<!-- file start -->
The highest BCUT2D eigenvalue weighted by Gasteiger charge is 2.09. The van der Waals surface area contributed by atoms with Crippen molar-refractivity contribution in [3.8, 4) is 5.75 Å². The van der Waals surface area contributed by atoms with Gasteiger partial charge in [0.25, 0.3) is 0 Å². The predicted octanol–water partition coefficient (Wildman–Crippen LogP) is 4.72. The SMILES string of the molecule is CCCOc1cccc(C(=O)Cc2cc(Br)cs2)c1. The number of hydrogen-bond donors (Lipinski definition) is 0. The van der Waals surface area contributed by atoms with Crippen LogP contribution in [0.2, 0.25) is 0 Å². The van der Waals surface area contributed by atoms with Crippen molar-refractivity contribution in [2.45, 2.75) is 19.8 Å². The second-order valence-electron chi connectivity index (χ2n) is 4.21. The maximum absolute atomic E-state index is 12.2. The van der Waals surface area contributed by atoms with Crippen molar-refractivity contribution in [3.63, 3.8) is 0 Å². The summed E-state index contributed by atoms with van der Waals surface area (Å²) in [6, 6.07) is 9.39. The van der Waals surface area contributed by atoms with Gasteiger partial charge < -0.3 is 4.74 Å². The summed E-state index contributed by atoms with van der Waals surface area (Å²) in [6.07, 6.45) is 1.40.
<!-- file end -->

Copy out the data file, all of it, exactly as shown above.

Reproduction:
The highest BCUT2D eigenvalue weighted by Gasteiger charge is 2.09. The van der Waals surface area contributed by atoms with Crippen molar-refractivity contribution in [3.8, 4) is 5.75 Å². The van der Waals surface area contributed by atoms with Gasteiger partial charge in [0.25, 0.3) is 0 Å². The predicted octanol–water partition coefficient (Wildman–Crippen LogP) is 4.72. The SMILES string of the molecule is CCCOc1cccc(C(=O)Cc2cc(Br)cs2)c1. The number of hydrogen-bond donors (Lipinski definition) is 0. The van der Waals surface area contributed by atoms with Crippen LogP contribution in [0.2, 0.25) is 0 Å². The van der Waals surface area contributed by atoms with Crippen molar-refractivity contribution in [2.45, 2.75) is 19.8 Å². The second-order valence-electron chi connectivity index (χ2n) is 4.21. The maximum absolute atomic E-state index is 12.2. The van der Waals surface area contributed by atoms with Crippen molar-refractivity contribution in [3.63, 3.8) is 0 Å². The summed E-state index contributed by atoms with van der Waals surface area (Å²) in [6, 6.07) is 9.39. The van der Waals surface area contributed by atoms with Gasteiger partial charge < -0.3 is 4.74 Å². The summed E-state index contributed by atoms with van der Waals surface area (Å²) in [6.07, 6.45) is 1.40.